Figure 2. The Long and Intensive Supply Chain Behind the ‘Carbon’ in Carbon Fibre
Source: Thunder Said Energy, Via Ed Conway.
An equally complex supply chain leads us to solar panels. Although panels aren’t made from fossil fuels themselves, carbon is vital to their production. Turning quartzite, or silicon dioxide, into metallic silicon requires firing an arc furnace to around 2,000 degrees Celsius. Only one substance can burn at a heat so ferocious: coal – the commodity, you might have noticed, that delivered the highest returns in 2021.
Beyond fossil fuels, investment in climate infrastructure will stimulate demand for a wide number of other commodities, most notably industrial metals. Investment in electric vehicles, battery technology, and in renewable power plants will all stimulate significant demand. Renewable energy systems, for instance, consume five times more copper than traditional approaches, while an electric vehicle consumes 60kg more copper than a car powered by internal combustion.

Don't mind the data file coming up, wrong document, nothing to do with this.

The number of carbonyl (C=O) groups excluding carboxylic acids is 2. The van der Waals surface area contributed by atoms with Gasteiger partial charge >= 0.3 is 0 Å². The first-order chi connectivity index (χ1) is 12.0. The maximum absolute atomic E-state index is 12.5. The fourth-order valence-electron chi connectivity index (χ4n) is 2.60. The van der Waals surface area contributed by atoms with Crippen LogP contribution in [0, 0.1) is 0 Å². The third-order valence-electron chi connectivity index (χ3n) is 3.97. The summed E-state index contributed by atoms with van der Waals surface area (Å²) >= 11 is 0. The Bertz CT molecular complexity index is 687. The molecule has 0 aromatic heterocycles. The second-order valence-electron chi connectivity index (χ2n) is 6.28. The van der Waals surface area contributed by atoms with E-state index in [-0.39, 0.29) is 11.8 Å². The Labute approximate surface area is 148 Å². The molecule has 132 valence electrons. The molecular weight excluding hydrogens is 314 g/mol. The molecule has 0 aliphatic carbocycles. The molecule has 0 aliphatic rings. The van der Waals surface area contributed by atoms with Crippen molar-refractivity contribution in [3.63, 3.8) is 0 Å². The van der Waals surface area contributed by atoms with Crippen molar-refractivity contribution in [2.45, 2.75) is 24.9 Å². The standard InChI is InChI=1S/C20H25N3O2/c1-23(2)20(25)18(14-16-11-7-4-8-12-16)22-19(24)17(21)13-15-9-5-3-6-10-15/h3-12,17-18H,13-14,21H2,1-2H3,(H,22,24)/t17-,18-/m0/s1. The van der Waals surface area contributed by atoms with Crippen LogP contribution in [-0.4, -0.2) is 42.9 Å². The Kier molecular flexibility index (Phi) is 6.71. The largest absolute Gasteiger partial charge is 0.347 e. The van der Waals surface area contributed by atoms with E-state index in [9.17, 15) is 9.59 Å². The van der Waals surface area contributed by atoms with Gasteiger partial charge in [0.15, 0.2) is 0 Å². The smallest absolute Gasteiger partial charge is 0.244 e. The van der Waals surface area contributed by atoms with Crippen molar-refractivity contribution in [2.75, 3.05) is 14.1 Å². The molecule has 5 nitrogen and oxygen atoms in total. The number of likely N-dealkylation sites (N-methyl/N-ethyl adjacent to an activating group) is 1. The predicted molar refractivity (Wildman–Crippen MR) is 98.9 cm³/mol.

Supply is already strained by the significant increase in electric vehicles. Writing in the Sunday Times in December, Jon Yeomans quoted one mining investor’s prediction that “the coming boom will dwarf the supercycle in commodities unleashed by China’s rapid growth 20 years ago.”
Figure 3. Forecasted Demand for Electric Vehicle Batteries Worldwide, 2020-2050
Source: The Faraday Institution.